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What the EPA’s New Emissions Standards Mean for Trucks

It's not the massive leap some people think it is.

The Environmental Protection Agency has decided on the fleet emissions targets for cars and light trucks through 2026. As compared to previous standards set by Presidents Obama and Trump, they are the most ambitious ever, especially when you see the fuel economy target; 40 mpg across each manufacturer’s lineup. This is important news for every automaker that does business in America, but the new rules are actually pretty lax when it comes to light trucks.

Essentially, this means that vehicles in this category—which consists of pickups, SUVs, and crossovers—don’t have to meet the same regulations as normal cars. Whereas sedans and the like must reduce emissions levels from the current limit of 181 grams of CO2 per mile to 132 grams, trucks will still be able to pollute 187 grams per mile traveled in 2026. That’s a 34 percent disparity, and as Vice points out, this new plan allows car companies to pollute more with the vehicles they sell the most of.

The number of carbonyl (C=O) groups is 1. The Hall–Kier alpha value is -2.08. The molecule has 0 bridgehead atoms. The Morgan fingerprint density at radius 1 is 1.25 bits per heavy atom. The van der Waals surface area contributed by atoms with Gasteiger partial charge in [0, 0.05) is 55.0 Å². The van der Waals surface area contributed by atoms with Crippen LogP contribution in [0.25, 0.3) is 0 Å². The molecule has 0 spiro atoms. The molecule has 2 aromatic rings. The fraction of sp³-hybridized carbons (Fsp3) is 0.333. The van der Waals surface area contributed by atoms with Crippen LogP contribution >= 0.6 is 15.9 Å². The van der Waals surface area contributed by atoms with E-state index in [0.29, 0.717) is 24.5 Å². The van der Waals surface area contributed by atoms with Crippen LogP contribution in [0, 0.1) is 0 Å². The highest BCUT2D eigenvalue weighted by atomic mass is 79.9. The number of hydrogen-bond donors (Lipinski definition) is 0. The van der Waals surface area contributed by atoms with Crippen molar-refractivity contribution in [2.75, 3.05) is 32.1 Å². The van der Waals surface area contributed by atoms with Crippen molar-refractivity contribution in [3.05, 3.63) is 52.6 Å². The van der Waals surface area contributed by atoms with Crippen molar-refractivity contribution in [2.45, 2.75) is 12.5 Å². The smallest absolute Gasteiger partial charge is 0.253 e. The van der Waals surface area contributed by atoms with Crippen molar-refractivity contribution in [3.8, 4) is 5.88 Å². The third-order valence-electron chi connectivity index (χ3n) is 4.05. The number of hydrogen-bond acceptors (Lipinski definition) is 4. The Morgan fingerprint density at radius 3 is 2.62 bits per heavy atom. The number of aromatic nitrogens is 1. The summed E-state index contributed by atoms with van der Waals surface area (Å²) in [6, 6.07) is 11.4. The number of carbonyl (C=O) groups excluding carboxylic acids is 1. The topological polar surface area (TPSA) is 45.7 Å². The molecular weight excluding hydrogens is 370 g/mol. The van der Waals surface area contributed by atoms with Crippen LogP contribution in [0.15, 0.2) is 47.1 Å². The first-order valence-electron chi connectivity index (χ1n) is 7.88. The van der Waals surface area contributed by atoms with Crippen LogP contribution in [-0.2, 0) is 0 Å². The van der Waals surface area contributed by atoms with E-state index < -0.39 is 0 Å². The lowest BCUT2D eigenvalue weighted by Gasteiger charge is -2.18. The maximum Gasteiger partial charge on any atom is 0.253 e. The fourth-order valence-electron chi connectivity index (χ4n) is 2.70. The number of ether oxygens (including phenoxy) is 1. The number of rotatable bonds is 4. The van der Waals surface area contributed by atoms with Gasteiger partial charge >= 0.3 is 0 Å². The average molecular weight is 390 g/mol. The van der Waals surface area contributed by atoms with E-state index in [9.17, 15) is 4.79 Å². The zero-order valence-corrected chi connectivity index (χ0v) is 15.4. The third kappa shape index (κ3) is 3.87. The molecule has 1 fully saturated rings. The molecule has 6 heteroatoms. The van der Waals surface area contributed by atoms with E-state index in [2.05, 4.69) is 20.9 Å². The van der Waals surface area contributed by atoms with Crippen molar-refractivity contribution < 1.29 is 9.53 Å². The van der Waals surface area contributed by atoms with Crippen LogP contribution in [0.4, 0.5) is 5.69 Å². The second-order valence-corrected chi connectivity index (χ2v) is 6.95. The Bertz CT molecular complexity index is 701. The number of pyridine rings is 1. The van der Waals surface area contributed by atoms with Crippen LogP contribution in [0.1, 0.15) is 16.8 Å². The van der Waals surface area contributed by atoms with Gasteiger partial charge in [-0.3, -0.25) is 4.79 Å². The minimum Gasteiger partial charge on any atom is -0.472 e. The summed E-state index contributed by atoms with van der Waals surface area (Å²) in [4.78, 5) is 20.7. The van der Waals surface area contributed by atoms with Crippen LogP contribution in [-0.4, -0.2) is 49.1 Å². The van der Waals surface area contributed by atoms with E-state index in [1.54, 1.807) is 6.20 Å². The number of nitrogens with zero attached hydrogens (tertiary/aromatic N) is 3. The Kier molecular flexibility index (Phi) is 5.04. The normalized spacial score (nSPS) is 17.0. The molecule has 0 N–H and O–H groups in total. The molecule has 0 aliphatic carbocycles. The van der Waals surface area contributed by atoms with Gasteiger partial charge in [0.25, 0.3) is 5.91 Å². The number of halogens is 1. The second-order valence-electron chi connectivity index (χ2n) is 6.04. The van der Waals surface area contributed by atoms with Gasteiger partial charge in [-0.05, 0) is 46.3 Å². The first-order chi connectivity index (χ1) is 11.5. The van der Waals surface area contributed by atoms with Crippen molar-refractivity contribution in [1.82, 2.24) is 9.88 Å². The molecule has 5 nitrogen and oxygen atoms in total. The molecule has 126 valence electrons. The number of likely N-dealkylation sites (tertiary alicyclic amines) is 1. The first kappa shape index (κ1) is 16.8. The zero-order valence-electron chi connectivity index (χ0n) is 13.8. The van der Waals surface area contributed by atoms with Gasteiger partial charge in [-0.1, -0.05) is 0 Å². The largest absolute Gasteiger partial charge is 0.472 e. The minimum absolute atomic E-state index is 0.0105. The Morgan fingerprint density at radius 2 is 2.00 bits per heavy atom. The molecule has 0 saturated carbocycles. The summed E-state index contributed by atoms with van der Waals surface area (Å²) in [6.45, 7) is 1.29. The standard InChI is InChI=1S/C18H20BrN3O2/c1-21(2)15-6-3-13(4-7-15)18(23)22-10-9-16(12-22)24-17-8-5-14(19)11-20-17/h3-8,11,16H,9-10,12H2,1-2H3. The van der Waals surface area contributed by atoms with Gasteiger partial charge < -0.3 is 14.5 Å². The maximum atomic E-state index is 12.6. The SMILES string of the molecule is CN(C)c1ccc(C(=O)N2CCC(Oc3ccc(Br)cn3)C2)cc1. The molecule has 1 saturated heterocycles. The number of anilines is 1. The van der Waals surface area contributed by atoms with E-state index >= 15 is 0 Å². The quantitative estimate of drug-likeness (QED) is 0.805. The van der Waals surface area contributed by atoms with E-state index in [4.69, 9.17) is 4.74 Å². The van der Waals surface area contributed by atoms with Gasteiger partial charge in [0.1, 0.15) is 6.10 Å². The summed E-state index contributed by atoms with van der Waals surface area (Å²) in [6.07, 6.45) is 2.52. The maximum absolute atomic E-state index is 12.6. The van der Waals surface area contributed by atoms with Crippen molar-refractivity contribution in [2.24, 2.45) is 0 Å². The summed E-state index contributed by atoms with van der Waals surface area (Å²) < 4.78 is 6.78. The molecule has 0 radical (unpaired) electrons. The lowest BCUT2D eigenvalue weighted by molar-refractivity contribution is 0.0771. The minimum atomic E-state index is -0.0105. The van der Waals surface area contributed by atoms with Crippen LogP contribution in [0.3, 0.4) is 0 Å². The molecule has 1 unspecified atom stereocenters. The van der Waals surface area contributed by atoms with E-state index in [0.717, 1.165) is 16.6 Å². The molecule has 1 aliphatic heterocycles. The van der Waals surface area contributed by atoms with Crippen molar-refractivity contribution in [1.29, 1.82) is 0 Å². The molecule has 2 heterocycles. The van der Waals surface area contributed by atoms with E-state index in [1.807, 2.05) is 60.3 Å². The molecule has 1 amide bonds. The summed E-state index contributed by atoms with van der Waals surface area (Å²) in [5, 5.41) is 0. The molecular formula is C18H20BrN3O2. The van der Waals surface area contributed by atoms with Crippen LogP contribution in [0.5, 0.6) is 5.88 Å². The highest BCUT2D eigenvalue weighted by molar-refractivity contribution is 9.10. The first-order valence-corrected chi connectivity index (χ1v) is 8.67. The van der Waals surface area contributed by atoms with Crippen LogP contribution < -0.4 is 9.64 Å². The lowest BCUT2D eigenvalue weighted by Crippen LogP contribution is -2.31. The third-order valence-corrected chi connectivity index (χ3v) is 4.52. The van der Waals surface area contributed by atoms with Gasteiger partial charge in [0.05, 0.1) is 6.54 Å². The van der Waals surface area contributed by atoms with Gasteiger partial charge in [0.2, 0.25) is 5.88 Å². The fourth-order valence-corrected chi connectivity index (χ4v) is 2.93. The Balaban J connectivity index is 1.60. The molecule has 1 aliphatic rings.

While manufacturers must still meet a combined fleet-wide average of 161 grams of C02 per mile across their lineups, this isn’t the monumental change it’s been made out to be. Trucks like Chevy’s Silverado ZR2 and Ford’s upcoming Bronco Raptor will still be able to exist; automakers just have to sell other cars that offset the emissions and bring down the average, so to speak.


Ford is one consideration here, and the Blue Oval has at least moved in the right direction with the exceptionally fuel-efficient Maverick hybrid. That still doesn’t cancel out family haulers and work-focused vehicles entirely, however, and that’s something the rest of Detroit’s Big Three—General Motors and Stellantis—must also take into account. V8 Durangos are great, and so are off-road friendly Tahoes and Suburbans, but they’ll still need to build cars that consume very little if any fossil fuels.

After the MY2026, new rules will be set for 2027 and beyond. These new regulations are just one part of the Biden administration’s effort to combat climate change. Under the bipartisan infrastructure bill, the U.S. has made strides toward reaching its target of half of new car sales being EVs by 2030. Billions are being invested in charging infrastructure, though with the ambitious Build Back Better legislation currently in limbo, progress on updating the EV tax credit has idled for the time being. Whether or not it will be broken out into a separate bill has yet to be seen. 

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